£800 fine for stran­gling wo­man in an Oban pub

The Oban Times - - NEWS - SANDY NEIL sneil@oban­times.co.uk

A BUS driver has been fined £800 for ‘a mo­ment of mad­ness’ in which he stran­gled a wo­man in an Oban pub.

Gavin McKeat­ing, 42, of 7 Kerelaw Road, Steven­ston, pleaded not guilty to as­sault­ing Tracy Gil­mour by seiz­ing her by the throat and push­ing her against a wall at an Oban bar on Jan­uary 5 this year, and pleaded a spe­cial de­fence of self-de­fence.

A bar­man, An­drew Dun­can, told Oban Sher­iff Court on Wed­nes­day July 19 he heard ‘some bang­ing’ out­side in the vestibule and, on open­ing the door, saw a man ‘stran­gling’ a wo­man with both hands.

‘She was re­ally scared,’ Mr Dun­can said. ‘I could see that she was try­ing to push him away. The sec­ond I opened the door he let go and ran away.’

A sec­ond wo­man with ‘red hair’, he re­counted, shouted to the man to come back but he replied: ‘I am not com­ing back or I will get done.’

‘I be­lieve there was an in­ci­dent later be­tween the wo­man with red hair and the wo­man who was be­ing stran­gled,’ Mr Dun­can con­tin­ued. ‘By the time I had phoned the po­lice a fight had kicked off.’

Ms Gil­mour told the court McKeat­ing ‘was act­ing ag­gres­sively. I re­mem­ber the man go­ing out for a cig­a­rette. I said to the girl I would go out to talk to him. I re­mem­ber say­ing I can calm him down.’ She re­called telling him ‘I do not want any trou­ble’, and his re­sponse: ‘I do not give a ****.’

‘I re­mem­ber get­ting rat­tled against the door and then I re­mem­ber him stran­gling me,’ she said.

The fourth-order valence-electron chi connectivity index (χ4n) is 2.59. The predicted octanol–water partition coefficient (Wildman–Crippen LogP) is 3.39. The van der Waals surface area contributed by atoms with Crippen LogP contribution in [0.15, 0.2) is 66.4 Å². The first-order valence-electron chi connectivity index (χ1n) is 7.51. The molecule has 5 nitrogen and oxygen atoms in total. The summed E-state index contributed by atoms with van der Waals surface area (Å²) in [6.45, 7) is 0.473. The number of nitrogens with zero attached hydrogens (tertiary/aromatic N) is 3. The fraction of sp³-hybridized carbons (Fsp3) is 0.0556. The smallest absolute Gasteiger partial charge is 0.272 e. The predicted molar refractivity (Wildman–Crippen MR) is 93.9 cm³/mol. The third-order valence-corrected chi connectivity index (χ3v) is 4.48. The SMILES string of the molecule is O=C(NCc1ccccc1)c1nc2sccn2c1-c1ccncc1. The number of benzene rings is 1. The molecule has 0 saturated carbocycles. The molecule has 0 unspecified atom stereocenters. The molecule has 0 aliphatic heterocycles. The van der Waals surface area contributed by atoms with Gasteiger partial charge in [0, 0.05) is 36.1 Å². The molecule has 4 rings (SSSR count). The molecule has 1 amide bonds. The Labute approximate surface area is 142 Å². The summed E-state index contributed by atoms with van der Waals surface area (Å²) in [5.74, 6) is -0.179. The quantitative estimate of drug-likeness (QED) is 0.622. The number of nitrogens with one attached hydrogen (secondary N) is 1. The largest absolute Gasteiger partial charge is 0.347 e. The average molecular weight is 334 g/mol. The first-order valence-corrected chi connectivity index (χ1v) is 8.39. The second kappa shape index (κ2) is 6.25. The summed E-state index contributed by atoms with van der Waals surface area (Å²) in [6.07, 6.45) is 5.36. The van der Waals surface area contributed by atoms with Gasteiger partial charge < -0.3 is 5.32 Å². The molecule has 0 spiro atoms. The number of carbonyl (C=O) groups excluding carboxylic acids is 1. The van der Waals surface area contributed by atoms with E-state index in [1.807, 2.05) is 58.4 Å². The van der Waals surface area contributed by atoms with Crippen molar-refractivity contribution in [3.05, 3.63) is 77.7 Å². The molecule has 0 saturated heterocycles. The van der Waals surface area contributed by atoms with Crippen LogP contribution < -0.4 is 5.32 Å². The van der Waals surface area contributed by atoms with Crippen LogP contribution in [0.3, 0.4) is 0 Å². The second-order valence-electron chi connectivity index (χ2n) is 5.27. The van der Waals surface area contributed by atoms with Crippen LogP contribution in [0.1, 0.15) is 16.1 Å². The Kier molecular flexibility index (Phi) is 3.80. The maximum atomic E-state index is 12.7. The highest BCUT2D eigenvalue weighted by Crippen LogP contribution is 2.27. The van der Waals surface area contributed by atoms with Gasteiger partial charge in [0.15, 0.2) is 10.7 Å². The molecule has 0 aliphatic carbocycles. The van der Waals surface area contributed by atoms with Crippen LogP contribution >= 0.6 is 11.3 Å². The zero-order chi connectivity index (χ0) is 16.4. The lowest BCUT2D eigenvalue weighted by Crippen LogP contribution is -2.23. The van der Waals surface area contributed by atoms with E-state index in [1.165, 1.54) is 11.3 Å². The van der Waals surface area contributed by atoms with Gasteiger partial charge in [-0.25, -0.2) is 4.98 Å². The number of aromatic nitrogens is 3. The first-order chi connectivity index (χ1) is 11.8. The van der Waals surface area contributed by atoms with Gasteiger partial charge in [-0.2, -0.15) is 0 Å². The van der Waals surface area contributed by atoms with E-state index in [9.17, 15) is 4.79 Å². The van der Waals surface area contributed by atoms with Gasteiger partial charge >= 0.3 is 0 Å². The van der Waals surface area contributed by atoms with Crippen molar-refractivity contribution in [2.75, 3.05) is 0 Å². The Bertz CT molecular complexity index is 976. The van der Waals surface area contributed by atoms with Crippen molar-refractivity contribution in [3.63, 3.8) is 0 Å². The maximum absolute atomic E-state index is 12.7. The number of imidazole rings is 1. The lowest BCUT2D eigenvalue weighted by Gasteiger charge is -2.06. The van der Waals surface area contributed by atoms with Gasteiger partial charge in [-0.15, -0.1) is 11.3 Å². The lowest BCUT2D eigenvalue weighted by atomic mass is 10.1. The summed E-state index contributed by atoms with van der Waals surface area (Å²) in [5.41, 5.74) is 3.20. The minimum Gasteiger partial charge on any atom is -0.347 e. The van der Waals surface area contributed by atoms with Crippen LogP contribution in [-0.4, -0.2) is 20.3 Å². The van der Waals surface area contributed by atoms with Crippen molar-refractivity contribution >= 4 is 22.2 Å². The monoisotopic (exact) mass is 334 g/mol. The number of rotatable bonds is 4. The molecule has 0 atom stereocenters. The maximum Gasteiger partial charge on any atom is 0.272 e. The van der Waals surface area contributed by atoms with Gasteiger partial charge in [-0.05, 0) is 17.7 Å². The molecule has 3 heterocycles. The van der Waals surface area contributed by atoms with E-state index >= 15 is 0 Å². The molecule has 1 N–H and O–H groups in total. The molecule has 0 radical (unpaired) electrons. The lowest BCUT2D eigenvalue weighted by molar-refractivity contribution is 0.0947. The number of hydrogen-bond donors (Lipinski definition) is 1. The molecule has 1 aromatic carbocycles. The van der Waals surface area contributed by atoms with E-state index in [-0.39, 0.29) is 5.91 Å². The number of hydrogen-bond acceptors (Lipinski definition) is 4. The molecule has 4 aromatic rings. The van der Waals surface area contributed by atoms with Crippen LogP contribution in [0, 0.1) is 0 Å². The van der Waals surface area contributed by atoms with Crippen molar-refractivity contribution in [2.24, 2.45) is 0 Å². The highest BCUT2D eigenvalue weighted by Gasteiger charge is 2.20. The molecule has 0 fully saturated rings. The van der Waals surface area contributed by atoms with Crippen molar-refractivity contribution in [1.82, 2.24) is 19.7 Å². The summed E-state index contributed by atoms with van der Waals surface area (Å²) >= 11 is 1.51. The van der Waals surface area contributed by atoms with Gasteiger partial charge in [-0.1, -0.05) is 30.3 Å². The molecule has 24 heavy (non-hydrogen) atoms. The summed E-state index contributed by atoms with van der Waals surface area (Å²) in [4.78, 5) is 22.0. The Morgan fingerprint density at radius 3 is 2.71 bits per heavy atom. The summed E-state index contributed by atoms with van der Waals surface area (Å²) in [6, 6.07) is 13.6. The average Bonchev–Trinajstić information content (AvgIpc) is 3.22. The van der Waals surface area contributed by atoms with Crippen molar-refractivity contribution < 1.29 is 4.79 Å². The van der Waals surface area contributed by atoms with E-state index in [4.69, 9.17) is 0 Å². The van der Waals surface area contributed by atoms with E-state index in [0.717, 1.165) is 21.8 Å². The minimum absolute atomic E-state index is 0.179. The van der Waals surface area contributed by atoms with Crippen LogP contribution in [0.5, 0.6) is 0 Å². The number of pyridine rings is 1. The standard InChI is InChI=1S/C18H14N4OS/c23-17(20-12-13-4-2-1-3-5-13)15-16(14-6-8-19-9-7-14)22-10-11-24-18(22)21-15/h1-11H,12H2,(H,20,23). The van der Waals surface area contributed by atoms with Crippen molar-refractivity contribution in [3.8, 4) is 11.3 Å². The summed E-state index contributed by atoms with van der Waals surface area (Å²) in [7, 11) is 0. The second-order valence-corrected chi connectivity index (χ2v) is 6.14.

Ms Gil­mour’s at­ti­tude had changed, McKeat­ing said, when he told her he was with his fi­ancée. ‘I think she got the knock­back and it got nasty,’ he said. ‘She got a bit nasty in her com­ments: I was not a proper Scots­man be­cause I was with a for­eign wo­man [and] she was only with my­self be­cause of my money. I asked her to leave. I de­cided to go out and have a cig­a­rette to get away from her.

‘She went for me, like a cat’s claw into my face. I put my hands up to stop her, but I was in­tox­i­cated and pushed her back. Not grabbed her by the neck – more on the chest to push her away. ’

McKeat­ing’s fi­ancée said in the wit­ness box she saw him out­side with ‘scratch­ings and blood’, and asked him what hap­pened: ‘She at­tacked me,’ he replied.

Procu­ra­tor fis­cal Eoin McGinty said: ‘Rather than stay­ing out­side to help him you went back in­side to at­tack this lady. A minute later you punch her in the face. Why did you not go to the po­lice? Is it not the case you were wor­ried about po­lice in­volve­ment be­cause you were both in­volved in be­ing ag­gres­sive?’ McKeat­ing’s fi­ancée shook her head.

Ms Gil­mour de­nied de­fence agent Kevin McGin­ness’s sug­ges­tion that: ‘ You in­tended to con­tinue your ob­nox­ious and un­pleas­ant be­hav­iour and that is why you went out­side.’

Sher­iff Patrick Hughes said: ‘To a de­gree, all the ev­i­dence has had a self-serv­ing el­e­ment, ex­cept Mr Dun­can’s. I find his ev­i­dence com­pelling. If Mr Dun­can’s ev­i­dence were not in this trial, I would be in rea­son­able doubt.

‘There has been a de­gree of con­fronta­tion and ag­gres­sion from the com­plainer. I ac­cept some kind of in­jury was in­volved but that was through her self­de­fence. I am not with­out sym­pa­thy. It seems like a good night out wasted by drink. It seems to be a mo­ment of mad­ness.’

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